They emphasize the ANC’s discretional power to remove and appoint any authority, create and modify legislation, as well as implement decisions without due revision from other institutions or the necessary guarantees, so they reminded the State that on August 4th, prosecutor general Luisa Ortega Díaz and her family were granted protective measures. The IACHR once again asks the government to fulfill its international obligations on human rights, restore branch autonomy and allow all sectors of Venezuelan society to participate in politics.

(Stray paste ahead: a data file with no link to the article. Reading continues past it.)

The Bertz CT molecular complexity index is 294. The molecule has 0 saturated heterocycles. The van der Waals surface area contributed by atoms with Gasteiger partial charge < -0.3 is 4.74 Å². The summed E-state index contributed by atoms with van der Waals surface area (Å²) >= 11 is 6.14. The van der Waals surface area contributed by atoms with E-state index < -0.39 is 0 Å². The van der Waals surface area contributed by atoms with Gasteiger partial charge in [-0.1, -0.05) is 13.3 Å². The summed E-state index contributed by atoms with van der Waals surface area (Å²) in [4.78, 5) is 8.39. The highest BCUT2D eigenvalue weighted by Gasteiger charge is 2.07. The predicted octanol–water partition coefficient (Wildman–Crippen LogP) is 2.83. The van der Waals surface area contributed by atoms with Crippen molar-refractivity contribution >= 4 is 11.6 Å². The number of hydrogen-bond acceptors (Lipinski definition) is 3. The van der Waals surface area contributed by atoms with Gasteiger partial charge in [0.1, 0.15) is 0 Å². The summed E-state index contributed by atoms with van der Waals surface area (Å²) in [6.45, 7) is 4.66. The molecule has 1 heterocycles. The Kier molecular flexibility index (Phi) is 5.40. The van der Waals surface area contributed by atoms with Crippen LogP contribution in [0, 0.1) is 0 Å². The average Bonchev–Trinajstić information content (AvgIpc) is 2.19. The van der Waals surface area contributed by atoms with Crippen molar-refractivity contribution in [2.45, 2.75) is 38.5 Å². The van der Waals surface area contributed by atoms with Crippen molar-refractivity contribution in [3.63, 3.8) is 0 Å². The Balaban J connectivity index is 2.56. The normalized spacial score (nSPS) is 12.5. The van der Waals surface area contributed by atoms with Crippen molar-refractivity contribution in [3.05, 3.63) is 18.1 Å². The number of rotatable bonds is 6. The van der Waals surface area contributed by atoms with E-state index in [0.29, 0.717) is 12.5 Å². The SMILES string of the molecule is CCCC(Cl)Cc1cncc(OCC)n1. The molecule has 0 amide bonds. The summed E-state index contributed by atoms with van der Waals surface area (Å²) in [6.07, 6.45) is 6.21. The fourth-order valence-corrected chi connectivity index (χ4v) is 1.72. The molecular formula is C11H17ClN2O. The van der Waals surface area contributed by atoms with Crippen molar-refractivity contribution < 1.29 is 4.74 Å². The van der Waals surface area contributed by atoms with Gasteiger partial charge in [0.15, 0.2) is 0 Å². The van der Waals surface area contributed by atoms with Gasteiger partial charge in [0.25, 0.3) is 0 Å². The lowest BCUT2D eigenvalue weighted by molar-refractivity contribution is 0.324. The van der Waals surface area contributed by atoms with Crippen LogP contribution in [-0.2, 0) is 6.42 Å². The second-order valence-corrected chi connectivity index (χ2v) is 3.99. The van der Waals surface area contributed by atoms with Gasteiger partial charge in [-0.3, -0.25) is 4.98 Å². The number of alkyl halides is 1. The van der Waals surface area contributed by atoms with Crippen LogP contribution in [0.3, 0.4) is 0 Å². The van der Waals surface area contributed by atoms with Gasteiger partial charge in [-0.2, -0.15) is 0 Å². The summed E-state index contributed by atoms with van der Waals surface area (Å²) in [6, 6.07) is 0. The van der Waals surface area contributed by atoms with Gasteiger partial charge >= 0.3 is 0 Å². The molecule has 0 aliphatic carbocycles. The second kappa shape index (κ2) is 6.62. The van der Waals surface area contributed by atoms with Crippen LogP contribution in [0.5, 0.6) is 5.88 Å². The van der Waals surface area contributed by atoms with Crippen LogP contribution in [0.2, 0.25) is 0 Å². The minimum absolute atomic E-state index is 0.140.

Yesterday, UN High Commissioner for Refugees Filippo Grandi said that he’s monitoring the increasing number of Venezuelans seeking refuge in other countries of the American continent: “the country faces many economic and social issues, shortages of essential products, violence and persecution,” remarking that they’re closely monitoring the situation and collaborating with the countries that are hosting Venezuelans and also with Venezuela, which has sheltered many refugees in the past.

Colombia’s Immigration head Christian Krüger, said that establishing refugee camps is the last resort for authorities to tend to the Venezuelan influx caused by the crisis, explaining that those camps are transitory measures, not definitive solutions, and that the Colombian government is working on initiatives to allow Venezuelans to settle in, rather than turning them away.

What now, Tarek?